Macron on a deal tour in the Gulf states

During a tour of the Gulf states French President Emmanuel Macron has sealed a deal for the sale of 80 Rafale fighter jets to the United Arab Emirates. He also visited Saudi Crown Prince Mohammed bin Salman, and thus became the first Western leader to visit bin Salman since the murder of journalist Jamal Khashoggi, which the latter allegedly commissioned. Commentators don't like what they see - for different reasons.

Open/close all quotes
Mediapart (FR) /

Paris arming authoritarian regimes

Macron is tossing principles to the wind in the name of business, Mediapart criticises:

“He is demonstrating in the Gulf that he is willing to turn a blind eye to the fate of imprisoned dissidents in order to cultivate relations with a crown prince with full but bloody hands like Mohammed bin Salman (MBS) - or with another crown prince, Mohammed bin Zayed (MBZ), buyer of 80 Rafale fighter jets. ... According to Macron's advisers the fight against terrorism is his 'top priority' on this tour, above stability and regional security. ... But apparently the fight against terror is above all serving as a pretext for the authoritarian regimes in the Gulf region and Egypt to arm themselves against their peoples with France's help, and to advance their strategic ambitions in the region.”

Der Standard (AT) /

Breaking the Khashoggi ban

The French president is also pursuing economic interests in Saudi Arabia, observes Der Standard:

“Macron defended his meeting with MBS [Crown Prince Mohammed bin Salman Al Saud], which opened with a lengthy handshake. He said there was no question that dialogue with Saudi Arabia was necessary, but that did not mean forgetting Khashoggi. He said he had spoken to MBS without taboos and also addressed human rights issues. Macron's visit comes just a few months before the presidential elections in France, however it was also dedicated to economic interests: a delegation of dozens of businessmen travelled with him. ... In Saudi Arabia, a joint venture between Saudi Arabian Military Industries and Airbus and [aircraft parts manufacturer] Figeac Aero was announced, and five new contracts with the state oil company Aramco were also signed.”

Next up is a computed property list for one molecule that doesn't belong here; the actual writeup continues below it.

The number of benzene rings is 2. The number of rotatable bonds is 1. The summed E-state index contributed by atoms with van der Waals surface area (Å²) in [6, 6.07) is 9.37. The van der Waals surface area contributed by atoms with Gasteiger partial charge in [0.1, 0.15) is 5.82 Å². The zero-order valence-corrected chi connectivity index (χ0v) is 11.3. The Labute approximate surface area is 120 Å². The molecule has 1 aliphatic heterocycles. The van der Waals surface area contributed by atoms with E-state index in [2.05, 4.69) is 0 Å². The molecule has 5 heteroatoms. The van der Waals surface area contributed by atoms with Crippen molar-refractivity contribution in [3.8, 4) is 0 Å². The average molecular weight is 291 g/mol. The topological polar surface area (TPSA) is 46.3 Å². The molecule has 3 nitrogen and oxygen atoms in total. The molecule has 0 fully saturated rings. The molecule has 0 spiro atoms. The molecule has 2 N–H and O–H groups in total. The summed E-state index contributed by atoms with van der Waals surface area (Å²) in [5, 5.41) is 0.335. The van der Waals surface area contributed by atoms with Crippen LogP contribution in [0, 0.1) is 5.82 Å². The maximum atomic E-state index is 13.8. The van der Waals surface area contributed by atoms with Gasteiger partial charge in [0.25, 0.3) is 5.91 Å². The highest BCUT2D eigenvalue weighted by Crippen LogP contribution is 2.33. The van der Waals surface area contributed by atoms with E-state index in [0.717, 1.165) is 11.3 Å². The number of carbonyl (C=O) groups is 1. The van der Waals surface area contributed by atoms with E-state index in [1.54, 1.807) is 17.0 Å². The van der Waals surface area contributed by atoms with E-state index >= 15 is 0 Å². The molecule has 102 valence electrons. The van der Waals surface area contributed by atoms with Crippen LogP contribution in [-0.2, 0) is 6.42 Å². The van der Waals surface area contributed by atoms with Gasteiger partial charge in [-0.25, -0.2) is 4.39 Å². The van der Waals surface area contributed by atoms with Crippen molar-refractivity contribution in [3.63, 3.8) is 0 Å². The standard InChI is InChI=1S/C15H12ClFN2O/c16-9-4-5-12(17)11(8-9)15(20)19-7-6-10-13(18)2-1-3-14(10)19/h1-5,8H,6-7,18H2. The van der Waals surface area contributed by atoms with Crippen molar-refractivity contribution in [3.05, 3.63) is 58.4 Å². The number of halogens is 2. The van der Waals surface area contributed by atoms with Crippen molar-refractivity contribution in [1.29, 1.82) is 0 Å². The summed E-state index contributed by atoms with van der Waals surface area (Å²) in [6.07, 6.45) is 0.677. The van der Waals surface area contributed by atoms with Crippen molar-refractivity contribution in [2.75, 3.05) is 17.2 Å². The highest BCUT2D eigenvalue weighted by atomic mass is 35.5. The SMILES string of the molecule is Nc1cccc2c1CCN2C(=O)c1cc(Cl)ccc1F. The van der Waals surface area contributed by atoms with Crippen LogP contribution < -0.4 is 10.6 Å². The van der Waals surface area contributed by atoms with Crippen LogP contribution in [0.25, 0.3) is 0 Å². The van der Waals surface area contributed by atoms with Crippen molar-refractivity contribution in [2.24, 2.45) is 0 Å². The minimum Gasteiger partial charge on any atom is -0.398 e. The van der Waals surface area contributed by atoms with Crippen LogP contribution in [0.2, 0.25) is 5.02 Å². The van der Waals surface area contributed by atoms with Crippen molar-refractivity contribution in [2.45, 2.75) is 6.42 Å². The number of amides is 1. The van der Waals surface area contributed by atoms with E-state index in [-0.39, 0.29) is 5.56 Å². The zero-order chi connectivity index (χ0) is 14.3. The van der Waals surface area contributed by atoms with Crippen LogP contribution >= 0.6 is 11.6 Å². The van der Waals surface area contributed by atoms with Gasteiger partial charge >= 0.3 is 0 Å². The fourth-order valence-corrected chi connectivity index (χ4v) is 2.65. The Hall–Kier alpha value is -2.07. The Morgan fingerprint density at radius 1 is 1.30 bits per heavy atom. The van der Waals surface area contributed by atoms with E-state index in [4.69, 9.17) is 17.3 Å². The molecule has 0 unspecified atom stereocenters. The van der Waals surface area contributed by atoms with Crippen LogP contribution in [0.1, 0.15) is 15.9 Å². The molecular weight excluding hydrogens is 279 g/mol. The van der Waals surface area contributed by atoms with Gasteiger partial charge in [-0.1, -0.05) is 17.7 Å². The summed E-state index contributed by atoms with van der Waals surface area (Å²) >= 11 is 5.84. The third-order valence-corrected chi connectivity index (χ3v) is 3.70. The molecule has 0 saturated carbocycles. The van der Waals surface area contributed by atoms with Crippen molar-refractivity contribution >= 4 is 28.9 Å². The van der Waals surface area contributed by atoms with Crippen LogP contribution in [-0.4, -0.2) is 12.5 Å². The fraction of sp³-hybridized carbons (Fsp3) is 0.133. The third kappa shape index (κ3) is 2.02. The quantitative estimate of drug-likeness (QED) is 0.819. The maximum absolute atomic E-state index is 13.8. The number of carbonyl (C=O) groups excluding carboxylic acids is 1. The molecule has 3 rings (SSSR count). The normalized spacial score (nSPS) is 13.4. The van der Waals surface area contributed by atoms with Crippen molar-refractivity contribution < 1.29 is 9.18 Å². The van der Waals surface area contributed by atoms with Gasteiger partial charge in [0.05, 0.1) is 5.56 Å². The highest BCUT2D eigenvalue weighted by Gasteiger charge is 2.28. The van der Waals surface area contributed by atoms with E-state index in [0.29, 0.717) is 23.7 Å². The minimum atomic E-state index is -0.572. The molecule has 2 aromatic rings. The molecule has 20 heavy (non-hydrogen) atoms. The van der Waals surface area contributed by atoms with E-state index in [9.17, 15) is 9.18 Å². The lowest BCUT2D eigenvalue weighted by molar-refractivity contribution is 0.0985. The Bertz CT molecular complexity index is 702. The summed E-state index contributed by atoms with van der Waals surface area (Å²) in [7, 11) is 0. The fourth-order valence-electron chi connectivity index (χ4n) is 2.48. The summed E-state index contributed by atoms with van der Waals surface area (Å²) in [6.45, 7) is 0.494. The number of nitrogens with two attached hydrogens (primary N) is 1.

Les Echos (FR) /

France shines, Europe disappoints

Les Echos commentator David Barroux criticises something else entirely:

“In order not to be completely dependent on the US, the Old Continent should join forces in the defence industry or at least reward those manufacturers whose products are successful internationally. ... In defence matters, Europe remains a jigsaw puzzle of players shooting each other in the foot - or even in the back. For decades we have been incapable of uniting our industrial forces, and still prefer to import F-35 fighter jets [from the US]. Our division weakens us and strengthens our competitors.”